Curious Inventions:Virtuoso Music from 17th century Italy
Director: Paul Beier
Performers: Monika Huggett, violin; Bruce Dickey, cornetto; Paul Beier, lute & chitarrone; Richard Savino, baroque guitar & lute; Gianluca Capuano, organ
Giovanni Buonamente: Sinfonia Quinta Sonata Quarta Sonata Quinta Claudio Merulo: Canzona for two lutes Biagio Marini: Capriccio Ballo Secondo Sonata Quarta "per sonar con due corde" Giovani Palestrina: Prelude-Vestiva colli Io son ferito ai lasso Io son ferito Dario Castello: Sonata Seconda Francesco Corbetta: Sinfonia Giovanni Fontana: Sonata Undecima
Venue: University Chapel, University of British Columbia Date: 14 March 2003
The brilliance of the late Renaissance in Italy not only attracted men
from all over the continent but also exerted a powerful influence on
aristocratic society, art, and writing. The most important type of composition
at this time was undoubtedly the madrigal, foreshadowing the advent
of Baroque music.
The brilliance of the late Renaissance in Italy not only attracted men from all over the continent but also exerted a powerful influence on aristocratic society, art, and writing. The most important type of composition at this time was undoubtedly the madrigal, foreshadowing the advent of Baroque music.
highlighted virtuoso 17th-century Italian music and in particular the
art of diminution (shortening the time value of a note) which was by
then already a mature art form.
In the Canzona
for two lutes the soft raindrop plucking created a therapeutic atmosphere,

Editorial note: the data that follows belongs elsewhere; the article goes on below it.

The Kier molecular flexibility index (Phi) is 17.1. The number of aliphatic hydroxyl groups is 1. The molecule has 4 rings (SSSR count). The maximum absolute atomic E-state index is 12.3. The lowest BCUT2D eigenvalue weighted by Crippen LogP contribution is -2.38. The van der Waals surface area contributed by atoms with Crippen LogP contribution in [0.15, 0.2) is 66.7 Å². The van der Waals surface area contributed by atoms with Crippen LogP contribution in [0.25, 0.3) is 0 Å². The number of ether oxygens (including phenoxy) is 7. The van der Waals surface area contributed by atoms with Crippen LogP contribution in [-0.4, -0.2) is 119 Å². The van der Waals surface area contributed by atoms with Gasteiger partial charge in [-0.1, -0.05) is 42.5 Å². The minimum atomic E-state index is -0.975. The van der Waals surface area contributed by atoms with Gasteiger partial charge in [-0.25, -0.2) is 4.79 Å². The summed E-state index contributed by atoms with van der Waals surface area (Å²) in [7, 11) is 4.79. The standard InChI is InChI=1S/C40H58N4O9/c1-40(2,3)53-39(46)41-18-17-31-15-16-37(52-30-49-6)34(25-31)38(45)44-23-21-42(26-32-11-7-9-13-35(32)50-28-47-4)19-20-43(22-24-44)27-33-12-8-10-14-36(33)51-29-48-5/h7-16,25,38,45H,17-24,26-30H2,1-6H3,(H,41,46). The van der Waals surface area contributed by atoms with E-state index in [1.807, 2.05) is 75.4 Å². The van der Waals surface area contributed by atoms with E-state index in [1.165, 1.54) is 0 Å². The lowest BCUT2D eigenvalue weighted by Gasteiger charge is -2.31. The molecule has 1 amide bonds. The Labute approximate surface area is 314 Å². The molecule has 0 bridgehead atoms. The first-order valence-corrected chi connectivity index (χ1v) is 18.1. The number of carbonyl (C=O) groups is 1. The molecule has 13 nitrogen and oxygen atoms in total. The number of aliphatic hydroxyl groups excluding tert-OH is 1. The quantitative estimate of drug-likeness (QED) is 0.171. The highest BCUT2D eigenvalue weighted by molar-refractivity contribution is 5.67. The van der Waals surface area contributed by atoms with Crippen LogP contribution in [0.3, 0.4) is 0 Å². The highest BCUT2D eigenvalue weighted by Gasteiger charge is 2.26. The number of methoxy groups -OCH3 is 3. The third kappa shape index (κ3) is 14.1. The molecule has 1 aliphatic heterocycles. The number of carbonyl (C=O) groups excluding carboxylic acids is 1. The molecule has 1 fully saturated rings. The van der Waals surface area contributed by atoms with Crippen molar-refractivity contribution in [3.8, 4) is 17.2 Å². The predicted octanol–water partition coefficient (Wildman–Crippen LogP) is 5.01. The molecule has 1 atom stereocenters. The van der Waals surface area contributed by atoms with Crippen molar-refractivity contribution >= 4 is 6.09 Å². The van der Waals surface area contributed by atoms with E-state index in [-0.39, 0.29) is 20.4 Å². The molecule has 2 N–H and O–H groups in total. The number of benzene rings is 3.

each lute held by the player as if in a tender embrace, in turn enveloping
the listener in utter tranquility. Monica Huggett (violin) was at ease
with both the music and her technical ability. Her artistry was fascinating
to watch and she produced diminution to well nigh perfection.
Bruce Dickey gave a humourous explanation of its history saying that the Cornetto has never evolved. His performance in both ensemble and solo were for me one of the highlights of the evening, and his playing can be described as simply exquisite.
Another highlight was the chamber organ, a five-rank instrument acquired by Early Music Vancouver in 2001 and played by Gianluca Capuano, organist at the Basilica of San Simpliciano in Milan.
The contribution Early Music Vancouver brings to Canada's cultural life is invaluable. The standard of ensemble in tonight's concert was first class in every way. The performance was well attended, and the programme was received with great adulation. I hope they will be invited here again.
© 2003, Lois Carter